Splash of impacting nanodroplets on solid surfaces

Research output: Journal Publications and Reviews (RGC: 21, 22, 62)21_Publication in refereed journalpeer-review

12 Scopus Citations
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  • Yi-Bo Wang
  • Yi-Feng Wang
  • Xin Wang
  • Ben-Xi Zhang
  • Yan-Ru Yang
  • Xiao-Dong Wang
  • Min Chen

Related Research Unit(s)


Original languageEnglish
Article number094201
Journal / PublicationPhysical review fluids
Issue number9
Online published3 Sept 2021
Publication statusPublished - Sept 2021


Using molecular dynamics (MD) simulations, this study investigates the splash of water nanodroplets on hydrophilic to hydrophobic surfaces with static contact angles ranging from 30 ° to 105 ° in the ranges of We = 24.76-525 and Re = 18.43-65.51. Here, We is the Weber number, describing the ratio of inertial to capillary forces, and Re is the Reynolds number, defined as the ratio of inertial to viscous forces. Two splash patterns, internal breakup and prompt splash, are observed under normal conditions. The mechanisms behind these two patterns are found to be different from those of macroscale impacting droplets. The internal rupture of macroscale droplets is attributed to initial air holes on solid surfaces, whereas it arises from the vibration of a nanometer-thick spreading film for nanodroplets. The internal breakup of nanodroplets relies heavily on surface wettability because the attenuation of vibration is much more drastic on hydrophilic surfaces than hydrophobic surfaces owing to larger viscous dissipation rates. A damped harmonic vibration model is developed to characterize the vibration, which verifies the dependence of internal rupture on surface wettability. The prompt splash of macroscale droplets is initiated by air bubbles under the spreading lamella; however, the Rayleigh-Taylor instability of ejected rims caused by a rapidly decelerated spreading lamella gives rise to the prompt splash of nanodroplets. This mechanism is further verified by comparing the number of fingers predicted by the Rayleigh-Taylor instability theory with that obtained by MD simulations. Corona splash has been observed for macroscale droplets at standard atmospheric pressure conditions, but the present simulations show that an extremely high pressure of 1900 kPa is required to trigger it for nanodroplets.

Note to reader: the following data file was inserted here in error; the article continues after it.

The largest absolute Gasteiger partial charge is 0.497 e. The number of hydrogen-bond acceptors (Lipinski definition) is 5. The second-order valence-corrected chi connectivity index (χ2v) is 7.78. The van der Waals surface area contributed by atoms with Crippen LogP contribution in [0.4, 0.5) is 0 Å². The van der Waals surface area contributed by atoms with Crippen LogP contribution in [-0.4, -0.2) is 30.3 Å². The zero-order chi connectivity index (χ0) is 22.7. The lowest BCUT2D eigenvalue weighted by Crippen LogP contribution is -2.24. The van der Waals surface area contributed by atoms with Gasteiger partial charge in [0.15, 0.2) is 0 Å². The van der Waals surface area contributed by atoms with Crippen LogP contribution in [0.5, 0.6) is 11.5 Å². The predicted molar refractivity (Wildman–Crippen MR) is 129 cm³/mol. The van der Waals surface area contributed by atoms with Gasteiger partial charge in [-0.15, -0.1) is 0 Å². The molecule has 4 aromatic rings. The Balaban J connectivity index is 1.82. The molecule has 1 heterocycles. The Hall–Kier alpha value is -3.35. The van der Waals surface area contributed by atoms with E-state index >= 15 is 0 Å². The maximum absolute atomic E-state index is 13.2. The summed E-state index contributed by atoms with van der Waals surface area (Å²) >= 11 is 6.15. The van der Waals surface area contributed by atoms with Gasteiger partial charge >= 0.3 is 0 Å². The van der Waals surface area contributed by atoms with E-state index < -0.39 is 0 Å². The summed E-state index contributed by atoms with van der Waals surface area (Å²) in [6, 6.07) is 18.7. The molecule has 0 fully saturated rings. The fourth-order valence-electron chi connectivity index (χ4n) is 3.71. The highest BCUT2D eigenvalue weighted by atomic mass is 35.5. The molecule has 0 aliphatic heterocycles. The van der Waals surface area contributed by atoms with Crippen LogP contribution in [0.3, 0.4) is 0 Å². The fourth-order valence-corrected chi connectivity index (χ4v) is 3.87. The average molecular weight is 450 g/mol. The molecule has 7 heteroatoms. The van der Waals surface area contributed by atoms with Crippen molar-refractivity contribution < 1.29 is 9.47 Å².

Citation Format(s)

Splash of impacting nanodroplets on solid surfaces. / Wang, Yi-Bo; Wang, Yi-Feng; Wang, Xin et al.
In: Physical review fluids, Vol. 6, No. 9, 094201, 09.2021.

Research output: Journal Publications and Reviews (RGC: 21, 22, 62)21_Publication in refereed journalpeer-review